By statute and regulation, some federal agencies permit lawyers licensed in any jurisdiction and nonlawyers to provide limited legal services before that agency. Those agencies include:
• Social Security Administration;
• Internal Revenue Service;
• Patent and Trademark Office; and
• U.S. Citizenship and Immigration Services (USCIS)
Although these agencies permit certain activities by nonlawyers, the services that may be provided are limited and persons who are qualified to appear before these agencies may not hold themselves out as North Carolina attorneys.
An attorney licensed in another state may qualify to represent a party in a North Carolina court under a procedure known as pro hac vice admission as long as the North Carolina court authorizes the attorney to represent the party.
Q: May a non-lawyer do legal work for a relative, friend, or another person if the non-lawyer does not charge any money or fees for such work?
No. It is a violation of North Carolina's unauthorized practice of law statutes for a non-lawyer to practice law regardless of the relationship with the individual for whom the services are provided and regardless of the fact that no fees are charged. This is because the potential for harm still exists.
Q: May a non-lawyer represent another person in negotiations or settlement discussions on a legal claim, such as an automobile accident or personal injury matter?
No. Even if no lawsuit has been filed, assisting another person with settlement negotiations on a legal claim constitutes the unauthorized practice of law.
Q: May a paralegal represent another person or provide legal services directly to a member of the public?
No. A paralegal or other non-lawyer may only perform work constituting the practice of law if it is under the supervision and at the direction of a licensed North Carolina attorney. Attorneys may hire or contract with paralegals or other non-lawyers to perform such services provided the non-lawyers are properly supervised.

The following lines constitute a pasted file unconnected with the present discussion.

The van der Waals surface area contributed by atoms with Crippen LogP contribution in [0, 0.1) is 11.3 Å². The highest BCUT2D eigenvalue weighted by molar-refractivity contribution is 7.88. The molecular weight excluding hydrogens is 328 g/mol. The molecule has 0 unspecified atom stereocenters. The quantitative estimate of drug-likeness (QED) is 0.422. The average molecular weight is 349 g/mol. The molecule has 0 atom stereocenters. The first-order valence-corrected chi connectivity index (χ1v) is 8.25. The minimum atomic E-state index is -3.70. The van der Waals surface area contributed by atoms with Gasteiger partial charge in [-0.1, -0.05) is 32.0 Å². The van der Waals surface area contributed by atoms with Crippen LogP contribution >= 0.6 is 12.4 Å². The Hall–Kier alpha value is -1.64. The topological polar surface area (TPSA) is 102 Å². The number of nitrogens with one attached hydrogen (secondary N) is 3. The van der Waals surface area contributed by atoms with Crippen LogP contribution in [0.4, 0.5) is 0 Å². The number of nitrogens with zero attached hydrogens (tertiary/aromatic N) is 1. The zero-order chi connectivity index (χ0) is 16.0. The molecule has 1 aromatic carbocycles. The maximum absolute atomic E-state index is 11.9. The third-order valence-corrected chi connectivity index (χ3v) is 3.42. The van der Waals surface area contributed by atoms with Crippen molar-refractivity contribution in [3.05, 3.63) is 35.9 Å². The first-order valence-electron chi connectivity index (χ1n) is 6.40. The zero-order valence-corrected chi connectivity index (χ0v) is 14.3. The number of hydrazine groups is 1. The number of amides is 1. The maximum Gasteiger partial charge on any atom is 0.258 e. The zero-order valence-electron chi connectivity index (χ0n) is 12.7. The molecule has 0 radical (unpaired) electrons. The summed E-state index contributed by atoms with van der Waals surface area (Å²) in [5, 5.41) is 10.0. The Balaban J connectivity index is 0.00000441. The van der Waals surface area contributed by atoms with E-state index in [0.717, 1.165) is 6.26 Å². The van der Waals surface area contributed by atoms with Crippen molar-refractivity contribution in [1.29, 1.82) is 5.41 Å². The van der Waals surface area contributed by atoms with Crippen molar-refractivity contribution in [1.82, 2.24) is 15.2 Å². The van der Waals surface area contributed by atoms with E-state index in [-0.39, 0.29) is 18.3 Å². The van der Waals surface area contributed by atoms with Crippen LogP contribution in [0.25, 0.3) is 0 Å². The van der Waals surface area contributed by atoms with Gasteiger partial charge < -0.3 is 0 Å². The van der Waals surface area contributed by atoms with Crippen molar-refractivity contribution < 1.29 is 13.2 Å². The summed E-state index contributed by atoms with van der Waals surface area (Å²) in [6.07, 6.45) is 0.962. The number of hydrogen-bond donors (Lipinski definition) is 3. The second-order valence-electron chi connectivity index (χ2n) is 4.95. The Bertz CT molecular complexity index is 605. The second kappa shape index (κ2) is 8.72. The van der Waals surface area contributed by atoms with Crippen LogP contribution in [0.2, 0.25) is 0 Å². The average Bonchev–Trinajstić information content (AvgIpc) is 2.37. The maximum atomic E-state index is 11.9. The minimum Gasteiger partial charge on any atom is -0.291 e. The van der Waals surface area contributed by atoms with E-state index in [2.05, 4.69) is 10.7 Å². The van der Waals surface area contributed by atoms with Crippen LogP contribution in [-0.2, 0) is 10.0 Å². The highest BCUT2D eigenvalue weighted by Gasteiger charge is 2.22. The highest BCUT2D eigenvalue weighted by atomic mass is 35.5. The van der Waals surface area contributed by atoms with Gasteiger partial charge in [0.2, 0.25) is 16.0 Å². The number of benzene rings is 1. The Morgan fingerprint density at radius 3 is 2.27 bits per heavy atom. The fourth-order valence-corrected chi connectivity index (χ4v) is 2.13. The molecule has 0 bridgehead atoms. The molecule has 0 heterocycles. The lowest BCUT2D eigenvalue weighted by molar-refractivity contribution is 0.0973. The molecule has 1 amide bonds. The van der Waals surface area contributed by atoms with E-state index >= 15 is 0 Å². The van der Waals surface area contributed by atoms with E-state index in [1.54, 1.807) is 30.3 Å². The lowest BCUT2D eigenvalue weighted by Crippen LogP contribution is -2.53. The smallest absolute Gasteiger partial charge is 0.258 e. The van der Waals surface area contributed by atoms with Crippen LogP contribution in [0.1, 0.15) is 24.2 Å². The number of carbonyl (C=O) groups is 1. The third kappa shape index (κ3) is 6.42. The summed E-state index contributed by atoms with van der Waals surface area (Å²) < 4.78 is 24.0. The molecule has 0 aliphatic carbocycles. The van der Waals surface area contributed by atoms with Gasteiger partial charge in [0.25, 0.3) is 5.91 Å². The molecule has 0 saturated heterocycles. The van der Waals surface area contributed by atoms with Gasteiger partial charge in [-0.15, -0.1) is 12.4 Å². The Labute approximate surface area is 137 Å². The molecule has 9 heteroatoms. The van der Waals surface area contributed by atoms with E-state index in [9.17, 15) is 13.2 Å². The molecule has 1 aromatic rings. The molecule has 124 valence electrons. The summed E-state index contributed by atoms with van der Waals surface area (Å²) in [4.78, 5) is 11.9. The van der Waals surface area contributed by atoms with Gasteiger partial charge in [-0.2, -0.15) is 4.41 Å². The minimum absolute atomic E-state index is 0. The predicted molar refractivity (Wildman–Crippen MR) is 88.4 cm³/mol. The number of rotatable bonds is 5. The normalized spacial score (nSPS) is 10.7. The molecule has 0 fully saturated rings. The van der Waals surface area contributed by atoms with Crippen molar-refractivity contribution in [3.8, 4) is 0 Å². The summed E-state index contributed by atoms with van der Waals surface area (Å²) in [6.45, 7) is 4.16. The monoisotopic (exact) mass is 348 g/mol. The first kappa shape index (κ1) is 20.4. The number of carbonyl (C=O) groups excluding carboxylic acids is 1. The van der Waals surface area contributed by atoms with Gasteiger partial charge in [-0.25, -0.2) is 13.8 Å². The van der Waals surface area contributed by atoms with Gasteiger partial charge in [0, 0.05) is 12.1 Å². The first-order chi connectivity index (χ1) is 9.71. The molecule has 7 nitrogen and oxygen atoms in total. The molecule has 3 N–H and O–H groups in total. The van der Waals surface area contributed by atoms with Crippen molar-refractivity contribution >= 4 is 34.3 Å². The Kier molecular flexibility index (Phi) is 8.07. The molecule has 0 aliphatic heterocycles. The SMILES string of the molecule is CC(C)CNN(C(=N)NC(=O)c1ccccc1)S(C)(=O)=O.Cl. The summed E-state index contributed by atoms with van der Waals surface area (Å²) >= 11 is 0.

Q: May a business represent itself?
A business may prepare its own legal documents and may use nonlawyer employees to appear in small claims court on its behalf. However, corporations must be represented in other court proceedings by a licensed North Carolina attorney.
Q: May a nonlawyer help me fill out a legal form?
Generally, no, especially if the assistance involves helping you understand what needs to be filled in, advising you of the consequences of completing the form in a certain manner, or otherwise providing legal advice concerning the completion of the form. Additionally, advising a person that a particular legal form is appropriate for the person's legal needs is legal advice that may not be given by a nonlawyer.
Q: May a business provide legal services?
No, unless the business is a law firm or certain qualified, nonprofit organizations. Both by statute and court decision, a business entity, whether for profit or nonprofit, may not provide legal services to its customers, even if those services are performed by licensed attorneys.
Q: What can happen to someone who engages in the unauthorized practice of law?
The unauthorized practice of law is a misdemeanor criminal offense that may be prosecuted by the local district attorney. Additionally, accepting fees for unauthorized practice of law may involve other crimes, such as false pretense, that are felonies.
The State Bar may ask the courts for an injunction to prohibit a person or business from engaging in the unauthorized practice of law.